The few fractions they lose is a lot of fractions we all lose. I think with breast hypofractionation, the opposite question should be asked, putting the burden on endocrine therapy (cost, management, compliance, side effect profile). With 300 patients a day, they should have pretty decent accrual to any study they come up with. Hopefully, it is to demonstrate the value of RT, instead of chopping ourselves at our own knees (which I need to be on to maintain my referral stream).
     
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    OTN

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    900K plus likely double that in the catchment area would support ~3800-4000 new patients a year (about 200 new patients a year per 100K); and that many new patients a year can get you ~300/day under treatment. However at ~9 linacs these are very busy linacs! But overall the math is correct. This would be a great place to train with a wide variety of pathologies and tech (and most likely approaches too what with all the attendings). I would not want to be a hospital or freestanding competing w/ THE OSU.

    If you look at The OSU docs' pts-per-doc ratio it seems kind of high vs other academics. Maybe these poor The OSU souls are overworked, and their research to reduce fractions is an attempt to improve their (the docs') QOL?!

    300 patients per day / 9 linacs = 33 1/3 patients per linac. It's all about perspective, as I would not call those "very busy" numbers.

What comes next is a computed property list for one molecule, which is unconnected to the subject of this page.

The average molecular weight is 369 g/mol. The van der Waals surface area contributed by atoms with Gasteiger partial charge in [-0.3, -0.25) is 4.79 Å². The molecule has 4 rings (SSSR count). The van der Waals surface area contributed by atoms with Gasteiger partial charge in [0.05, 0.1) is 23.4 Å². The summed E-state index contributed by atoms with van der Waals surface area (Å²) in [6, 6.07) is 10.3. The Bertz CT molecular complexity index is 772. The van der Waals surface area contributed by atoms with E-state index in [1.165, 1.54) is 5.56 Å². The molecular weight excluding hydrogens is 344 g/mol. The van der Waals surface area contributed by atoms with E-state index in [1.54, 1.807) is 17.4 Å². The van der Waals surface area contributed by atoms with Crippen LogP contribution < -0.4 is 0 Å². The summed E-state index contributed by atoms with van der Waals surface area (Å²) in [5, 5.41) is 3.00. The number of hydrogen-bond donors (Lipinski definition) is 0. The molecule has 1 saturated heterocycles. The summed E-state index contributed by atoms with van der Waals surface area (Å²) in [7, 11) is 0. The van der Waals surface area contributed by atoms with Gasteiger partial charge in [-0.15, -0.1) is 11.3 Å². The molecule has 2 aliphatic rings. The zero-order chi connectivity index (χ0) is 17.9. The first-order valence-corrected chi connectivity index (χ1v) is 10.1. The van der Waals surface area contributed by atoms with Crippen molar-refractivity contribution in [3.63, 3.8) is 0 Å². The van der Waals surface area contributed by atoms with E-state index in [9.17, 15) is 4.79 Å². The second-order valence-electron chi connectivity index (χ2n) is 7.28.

Ray D. Ayshun

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    If you look at The OSU docs' pts-per-doc ratio it seems kind of high vs other academics. Maybe these poor The OSU souls are overworked, and their research to reduce fractions is an attempt to improve their (the docs') QOL?!
    This is true, and perhaps explains the disconnect globally. My experience has been 10 on treatment was one of the busier docs at main campus. Most academic chairs may be under the impression that we need 1 radonc for every 8-10 patients on treatment. Hence, there's still an oversupply.
     
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    medgator

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    This is true, and perhaps explains the disconnect globally. My experience has been 10 on treatment was one of the busier docs at main campus. Most academic chairs may be under the impression that we need 1 radonc for every 8-10 patients on treatment. Hence, there's still an oversupply.
    8-10 under treatment would be a side gig to most of us
     
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    TheWallnerus

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    8-10 under treatment would be a side gig to most of us
    In between committee meetings, teaching residents, writing papers, reviewing papers, visiting professorships, diversity training, international conferences, med twittering, and staying caught up on documentation and billing, 10 patients under beam is a lot for an academic!

    The majority job classification for US rad oncs now is of course academic.

    There you go.
     

    medgator

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    In between committee meetings, teaching residents, writing papers, reviewing papers, visiting professorships, diversity training, international conferences, med twittering, and staying caught up on documentation and billing, 10 patients under beam is a lot for an academic!

    The majority job classification for US rad oncs now is of course academic.

    There you go.
    According to KO, he needed an APP so he could find the time to med Twitter between consults